As I continue my Riskicist’s Guide to the Universe, my first theory regarding the future of risk management deals with change.
In very simple terms, the change of Risk in the past can be thought of as growing on a mainly linear scale as a function of the organizational size or complexity. In other words, a straight line. But there is more to it. Your company has market dynamics within your industry that force change. As your competitive pressures increase and your market changes, it affects your risk. The rate of risk change is therefore a function of your market, or F(x) = Y * x where Y is a measurement of your market volatility. If your market is changing rapidly, the coefficient is > 1. The line is steeper, the rate of risk is higher. If the market pressures are relatively slow than the rate of change is between 0 and 1. The line isn’t as steep – or risk is not expanding as fast. Don’t begin thinking these are actual mathematical models – this is a conceptual depiction – but the logic applies.
Prior to the digital revolution, this might have been an adequate way to graph a simple rate of change of risk. However, risk in the digital world doesn’t grow in this linear fashion. It grows at an exponential rate.
This leads to my first theory:
The GROWTH OF RISK will follow an exponential curve based the rate of change of your market taken to the power of your digital transformation.
In this conceptual model, Y is your market changes, Z is the rate of adoption of technology within your organization. The market pressures have been a constant force affecting industries. It is the Digital Transformation that can be a massive shift. As your business goes digital, it can represent an explosion of elements in your risk management framework. More systems, more data, more threats, more EVERYTHING. It is this exponential factor that fuels hyper growth and changes how we think of some of our fundamental needs in our risk program.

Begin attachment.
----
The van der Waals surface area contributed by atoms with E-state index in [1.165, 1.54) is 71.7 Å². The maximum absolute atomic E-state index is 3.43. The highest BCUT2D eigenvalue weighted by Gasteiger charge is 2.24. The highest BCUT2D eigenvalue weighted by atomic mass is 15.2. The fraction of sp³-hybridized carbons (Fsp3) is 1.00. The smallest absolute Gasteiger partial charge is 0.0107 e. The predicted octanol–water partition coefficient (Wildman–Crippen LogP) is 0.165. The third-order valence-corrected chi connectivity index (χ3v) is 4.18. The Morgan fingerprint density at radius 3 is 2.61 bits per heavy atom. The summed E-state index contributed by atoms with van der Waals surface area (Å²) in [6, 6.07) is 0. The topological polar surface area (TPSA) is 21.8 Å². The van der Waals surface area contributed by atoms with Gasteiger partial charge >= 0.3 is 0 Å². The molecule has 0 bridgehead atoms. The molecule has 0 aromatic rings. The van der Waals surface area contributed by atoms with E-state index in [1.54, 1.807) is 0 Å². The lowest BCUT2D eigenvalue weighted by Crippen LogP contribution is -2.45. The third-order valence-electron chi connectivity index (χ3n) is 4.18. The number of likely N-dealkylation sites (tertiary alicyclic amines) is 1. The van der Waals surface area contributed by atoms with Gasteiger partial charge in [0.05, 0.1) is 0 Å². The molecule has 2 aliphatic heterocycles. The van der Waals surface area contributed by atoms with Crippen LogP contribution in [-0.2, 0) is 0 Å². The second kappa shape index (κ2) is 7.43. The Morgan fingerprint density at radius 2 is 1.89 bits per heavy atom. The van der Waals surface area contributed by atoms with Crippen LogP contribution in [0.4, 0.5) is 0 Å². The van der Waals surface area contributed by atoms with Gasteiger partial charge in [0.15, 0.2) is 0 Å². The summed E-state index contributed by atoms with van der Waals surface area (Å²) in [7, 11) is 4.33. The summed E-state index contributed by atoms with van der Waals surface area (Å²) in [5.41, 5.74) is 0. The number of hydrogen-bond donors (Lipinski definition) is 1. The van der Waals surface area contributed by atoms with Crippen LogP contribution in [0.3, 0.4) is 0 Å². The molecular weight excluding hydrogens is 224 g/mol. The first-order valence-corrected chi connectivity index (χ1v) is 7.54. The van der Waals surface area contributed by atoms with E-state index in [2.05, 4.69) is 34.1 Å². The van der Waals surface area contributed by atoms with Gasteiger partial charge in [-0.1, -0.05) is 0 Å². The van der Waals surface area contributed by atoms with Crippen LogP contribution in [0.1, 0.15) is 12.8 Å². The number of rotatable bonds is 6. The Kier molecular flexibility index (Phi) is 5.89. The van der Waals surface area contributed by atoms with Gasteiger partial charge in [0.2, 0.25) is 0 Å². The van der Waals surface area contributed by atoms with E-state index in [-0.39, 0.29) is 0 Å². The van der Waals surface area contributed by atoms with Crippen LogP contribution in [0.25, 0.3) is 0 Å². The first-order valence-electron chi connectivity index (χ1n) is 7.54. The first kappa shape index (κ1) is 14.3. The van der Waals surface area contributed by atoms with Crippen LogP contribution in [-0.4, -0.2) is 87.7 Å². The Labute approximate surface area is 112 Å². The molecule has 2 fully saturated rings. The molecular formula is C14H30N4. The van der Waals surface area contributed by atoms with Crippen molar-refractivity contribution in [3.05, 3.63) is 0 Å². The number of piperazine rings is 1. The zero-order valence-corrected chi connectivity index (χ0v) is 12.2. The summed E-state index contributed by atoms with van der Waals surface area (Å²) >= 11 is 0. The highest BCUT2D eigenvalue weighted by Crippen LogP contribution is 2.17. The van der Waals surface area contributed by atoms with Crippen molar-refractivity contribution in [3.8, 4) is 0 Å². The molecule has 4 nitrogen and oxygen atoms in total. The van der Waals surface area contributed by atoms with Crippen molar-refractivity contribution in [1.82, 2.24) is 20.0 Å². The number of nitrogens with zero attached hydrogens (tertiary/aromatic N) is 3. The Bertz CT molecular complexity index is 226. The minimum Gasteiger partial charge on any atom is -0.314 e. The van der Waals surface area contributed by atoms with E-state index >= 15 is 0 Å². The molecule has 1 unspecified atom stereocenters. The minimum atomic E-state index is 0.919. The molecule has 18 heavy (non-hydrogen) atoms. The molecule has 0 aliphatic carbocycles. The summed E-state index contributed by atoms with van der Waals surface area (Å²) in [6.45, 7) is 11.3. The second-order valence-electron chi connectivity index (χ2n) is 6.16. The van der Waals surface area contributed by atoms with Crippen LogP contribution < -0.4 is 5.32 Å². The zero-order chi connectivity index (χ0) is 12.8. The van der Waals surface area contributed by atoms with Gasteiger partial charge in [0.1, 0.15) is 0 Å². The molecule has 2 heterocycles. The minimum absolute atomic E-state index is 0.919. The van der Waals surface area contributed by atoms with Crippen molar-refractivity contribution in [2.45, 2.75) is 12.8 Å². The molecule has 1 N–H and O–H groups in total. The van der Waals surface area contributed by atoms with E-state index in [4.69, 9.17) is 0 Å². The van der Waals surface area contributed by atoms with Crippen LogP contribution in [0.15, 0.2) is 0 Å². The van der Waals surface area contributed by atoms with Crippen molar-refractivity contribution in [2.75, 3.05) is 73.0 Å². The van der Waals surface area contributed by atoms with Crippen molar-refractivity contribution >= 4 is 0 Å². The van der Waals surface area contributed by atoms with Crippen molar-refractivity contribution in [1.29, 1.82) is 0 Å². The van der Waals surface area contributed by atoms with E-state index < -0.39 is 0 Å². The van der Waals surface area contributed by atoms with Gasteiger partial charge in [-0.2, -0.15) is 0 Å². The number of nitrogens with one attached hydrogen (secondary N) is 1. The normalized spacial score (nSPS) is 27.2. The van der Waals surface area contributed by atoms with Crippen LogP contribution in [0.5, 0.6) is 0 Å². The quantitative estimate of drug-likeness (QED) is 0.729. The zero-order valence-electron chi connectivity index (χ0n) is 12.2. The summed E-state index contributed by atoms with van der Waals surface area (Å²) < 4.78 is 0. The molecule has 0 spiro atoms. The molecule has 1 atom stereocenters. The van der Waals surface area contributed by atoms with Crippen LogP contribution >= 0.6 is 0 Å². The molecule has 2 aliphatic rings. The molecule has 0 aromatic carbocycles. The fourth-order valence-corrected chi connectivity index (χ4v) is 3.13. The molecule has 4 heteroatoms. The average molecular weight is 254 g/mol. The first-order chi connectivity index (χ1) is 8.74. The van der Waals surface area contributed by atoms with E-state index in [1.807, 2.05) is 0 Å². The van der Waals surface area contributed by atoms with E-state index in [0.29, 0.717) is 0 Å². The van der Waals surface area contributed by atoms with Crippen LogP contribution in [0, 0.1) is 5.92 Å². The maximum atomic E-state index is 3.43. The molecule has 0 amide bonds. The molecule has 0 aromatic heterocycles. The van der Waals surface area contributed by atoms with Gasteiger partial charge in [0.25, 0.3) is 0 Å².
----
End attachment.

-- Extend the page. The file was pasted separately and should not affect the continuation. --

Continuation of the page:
The main impact of this rapid risk growth I want to explore is the impact on understanding the business context around risk. Business Context is the relationship of any risk management framework element – like an incident or a control – to the business. Business Context sets the aperture by which risk can be viewed - the more context, the more clarity. When you have Hyper Risk Growth, you need Hyper Risk Management. Hyper Risk Management requires Hyper Business Context.
Hyper Business Context must be fueled by automation. Manual cataloging anything related to the risk management process in this new world will quickly fall behind. In short, the hyper growth of risk forces us to look to automated inputs with a frequency and reliability that exceeds today’s capabilities. We must rethink what it means to create the relationships to formulate business context. Your risk program must build business context from the insights it gathers – and not rely solely on manual efforts.
The good news is RSA has a unique position when it comes to the future of business context. RSA Archer already helps you build context for your risk program. But we can also think outside the box when it comes to building business context. For example, why not let the systems tell us what is important? Network monitoring systems like RSA Netwitness can tell us how much a system is used to identify availability risks. Identity Management systems like RSA SecurID can connect applications to user profiles building relationships between business functions and IT infrastructure. These are byproducts of those technologies that we can use to inform business context.
Automation and integration will be key in ensuring your context keeps up with the data flowing from your many systems especially as your business continues along its digital transformation.
Join me next week for my next blog that discusses an ever present variable that will have a tremendous impact on measuring risk in the future.